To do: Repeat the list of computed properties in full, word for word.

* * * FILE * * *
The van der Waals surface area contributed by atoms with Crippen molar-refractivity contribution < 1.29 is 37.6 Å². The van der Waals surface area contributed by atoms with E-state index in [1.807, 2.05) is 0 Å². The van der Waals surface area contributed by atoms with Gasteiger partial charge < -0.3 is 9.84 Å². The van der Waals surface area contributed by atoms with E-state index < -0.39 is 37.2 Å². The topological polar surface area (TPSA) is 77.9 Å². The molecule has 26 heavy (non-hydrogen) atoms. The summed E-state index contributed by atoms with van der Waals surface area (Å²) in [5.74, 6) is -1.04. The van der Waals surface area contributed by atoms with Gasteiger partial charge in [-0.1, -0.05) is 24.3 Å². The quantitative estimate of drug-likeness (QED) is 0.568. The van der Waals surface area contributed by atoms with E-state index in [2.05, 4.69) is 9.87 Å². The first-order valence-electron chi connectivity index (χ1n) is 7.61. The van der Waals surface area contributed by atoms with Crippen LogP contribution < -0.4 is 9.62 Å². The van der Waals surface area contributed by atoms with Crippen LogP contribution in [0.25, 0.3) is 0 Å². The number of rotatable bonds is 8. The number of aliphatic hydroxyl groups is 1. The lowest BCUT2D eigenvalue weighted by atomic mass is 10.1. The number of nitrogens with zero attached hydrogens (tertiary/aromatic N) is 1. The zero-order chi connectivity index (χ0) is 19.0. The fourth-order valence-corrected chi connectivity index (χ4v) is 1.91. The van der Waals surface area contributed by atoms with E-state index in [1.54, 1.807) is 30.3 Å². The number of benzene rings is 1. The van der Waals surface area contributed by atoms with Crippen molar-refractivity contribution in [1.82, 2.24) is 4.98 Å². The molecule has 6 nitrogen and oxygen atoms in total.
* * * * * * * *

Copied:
The van der Waals surface area contributed by atoms with Crippen molar-refractivity contribution < 1.29 is 37.6 Å². The van der Waals surface area contributed by atoms with E-state index in [1.807, 2.05) is 0 Å². The van der Waals surface area contributed by atoms with Gasteiger partial charge < -0.3 is 9.84 Å². The van der Waals surface area contributed by atoms with E-state index < -0.39 is 37.2 Å². The topological polar surface area (TPSA) is 77.9 Å². The molecule has 26 heavy (non-hydrogen) atoms. The summed E-state index contributed by atoms with van der Waals surface area (Å²) in [5.74, 6) is -1.04. The van der Waals surface area contributed by atoms with Gasteiger partial charge in [-0.1, -0.05) is 24.3 Å². The quantitative estimate of drug-likeness (QED) is 0.568. The van der Waals surface area contributed by atoms with E-state index in [2.05, 4.69) is 9.87 Å². The first-order valence-electron chi connectivity index (χ1n) is 7.61. The van der Waals surface area contributed by atoms with Crippen LogP contribution < -0.4 is 9.62 Å². The van der Waals surface area contributed by atoms with Crippen LogP contribution in [0.25, 0.3) is 0 Å². The number of rotatable bonds is 8. The number of aliphatic hydroxyl groups is 1. The lowest BCUT2D eigenvalue weighted by atomic mass is 10.1. The number of nitrogens with zero attached hydrogens (tertiary/aromatic N) is 1. The zero-order chi connectivity index (χ0) is 19.0. The fourth-order valence-corrected chi connectivity index (χ4v) is 1.91. The van der Waals surface area contributed by atoms with E-state index in [1.54, 1.807) is 30.3 Å². The number of benzene rings is 1. The van der Waals surface area contributed by atoms with Crippen molar-refractivity contribution in [1.82, 2.24) is 4.98 Å². The molecule has 6 nitrogen and oxygen atoms in total.